I've been home from Scotland just over two weeks now and finally -- for the most part -- I seem to be 'back to normal' (what 'normal' is for me, that is). The jogging has been a challenge -- sluggish and slow -- but I persist! The weather's been pretty good this past week, so I've pushed myself to go out and plod along. There are a few 'Scottish pounds' that have to be removed!
I must admit I took it slowly and started back in the Sewdio with a commission I wanted to finish by Thanksgiving (Oct. 8-9 here) so I could save shipping costs. My sweet sister has a dear friend (I know her too) who's becoming a Young Great-Grandma in November, so sis commissioned me to make a crib quilt in a rail fence -- in a selection of blue fabric because, apparently, the baby is to be a boy.
Here is the top when I finished it just before my trip:
Here it is just after my return -- sandwiched and ready to quilt:
And here it is, finished -- full front and back, followed by detail shots:
I really lucked out with the backing, which I also used for the binding, because I found it at Wild Flower Creations, the LQS in Lacombe -- on the 50% off table! And doesn't it echo the Rail Fence motif perfectly -- in 4 shades of blue, no less!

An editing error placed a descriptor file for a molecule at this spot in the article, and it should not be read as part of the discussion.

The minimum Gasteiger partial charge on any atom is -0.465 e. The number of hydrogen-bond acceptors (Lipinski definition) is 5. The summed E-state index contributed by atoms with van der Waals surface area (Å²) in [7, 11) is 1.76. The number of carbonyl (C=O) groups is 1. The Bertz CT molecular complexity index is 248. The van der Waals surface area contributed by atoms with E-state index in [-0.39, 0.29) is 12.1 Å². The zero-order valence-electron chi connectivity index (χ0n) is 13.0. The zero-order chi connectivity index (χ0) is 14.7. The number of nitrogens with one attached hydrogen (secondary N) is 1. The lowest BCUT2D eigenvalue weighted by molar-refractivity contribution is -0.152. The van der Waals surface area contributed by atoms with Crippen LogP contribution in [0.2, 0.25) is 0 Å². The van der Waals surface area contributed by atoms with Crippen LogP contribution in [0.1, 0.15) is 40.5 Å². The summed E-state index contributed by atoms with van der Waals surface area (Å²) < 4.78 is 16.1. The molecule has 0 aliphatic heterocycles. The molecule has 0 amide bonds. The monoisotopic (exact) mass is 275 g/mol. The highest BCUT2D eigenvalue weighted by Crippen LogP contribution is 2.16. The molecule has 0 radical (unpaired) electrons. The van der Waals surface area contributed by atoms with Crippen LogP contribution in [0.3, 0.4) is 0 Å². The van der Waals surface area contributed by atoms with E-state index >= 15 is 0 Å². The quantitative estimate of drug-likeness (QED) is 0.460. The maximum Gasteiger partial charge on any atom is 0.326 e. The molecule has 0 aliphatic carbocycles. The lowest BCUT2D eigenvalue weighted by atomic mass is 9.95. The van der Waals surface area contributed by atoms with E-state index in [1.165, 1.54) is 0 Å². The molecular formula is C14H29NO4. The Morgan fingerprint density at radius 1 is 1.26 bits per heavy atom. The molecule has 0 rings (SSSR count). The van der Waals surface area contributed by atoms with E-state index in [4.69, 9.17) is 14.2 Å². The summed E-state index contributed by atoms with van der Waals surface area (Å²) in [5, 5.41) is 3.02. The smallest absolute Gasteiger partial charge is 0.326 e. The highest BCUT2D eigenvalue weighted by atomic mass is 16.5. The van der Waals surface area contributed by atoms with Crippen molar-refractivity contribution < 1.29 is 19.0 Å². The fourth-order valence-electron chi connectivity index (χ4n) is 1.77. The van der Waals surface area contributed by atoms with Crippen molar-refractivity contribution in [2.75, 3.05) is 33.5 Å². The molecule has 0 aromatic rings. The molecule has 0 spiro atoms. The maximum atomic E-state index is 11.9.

Primed for the Next Step
Once I had the quilt finished -- using my trusty back-up machine, a Pfaff 1222E -- I was ready to move outside my Comfort Zone...to meet a deadline. I picked up my Husqvarna Lily 555 from the "spa" (Red Deer Sewing Centre), put her back into her sewing table and moved forward...
This past year I joined the Alberta Society of Artists as an 'Associate Member'. I have no idea how many textile artists there are in this fine organization, beyond two SAQA colleagues -- Barbara J. West and Ilse Anysas-Salkauskas, both of whom have BFA degrees and are Juried Members of both the ASA and SAQA -- but I figured it would be an interesting group to join.
It's been a while since I surrendered my position as a Co-Rep with SAQA, and I was ready to do a tiny bit of volunteering, so I offered to participate in a fund-raiser: "100@100" -- where 100 artists volunteer to produce a piece of work on a 10" square wood panel, to be sold for funds to support the organization.
You may recall that I picked up my panel from President Mail Doktor just before I prepared to leave for Scotland.
Thank goodness for the trip, but...when I got back, I had to think about it. Get back to the idea of trying to do something with an 'artist's panel' or 'artist's board'.
My dear provender of mats and frames, Andrea Hatch at Cabinet of Curiosities in Stettler, got me a large piece of 'board' which I cut in two (badly, because I don't really have the right equipment), and upon which I began to play.
I knew I needed to prepare the wood with gesso so that it would be sealed, and not damage the fabric I planned to apply to it...so I painted one coat on an almost 10"-square section of the board. I was inspired in part by the work of the wonderful Louise O'Hara from Northumberland, UK, whose work I first discovered in a tiny shop at the ferry dock at Malaig, Scotland. I bought a card with this image: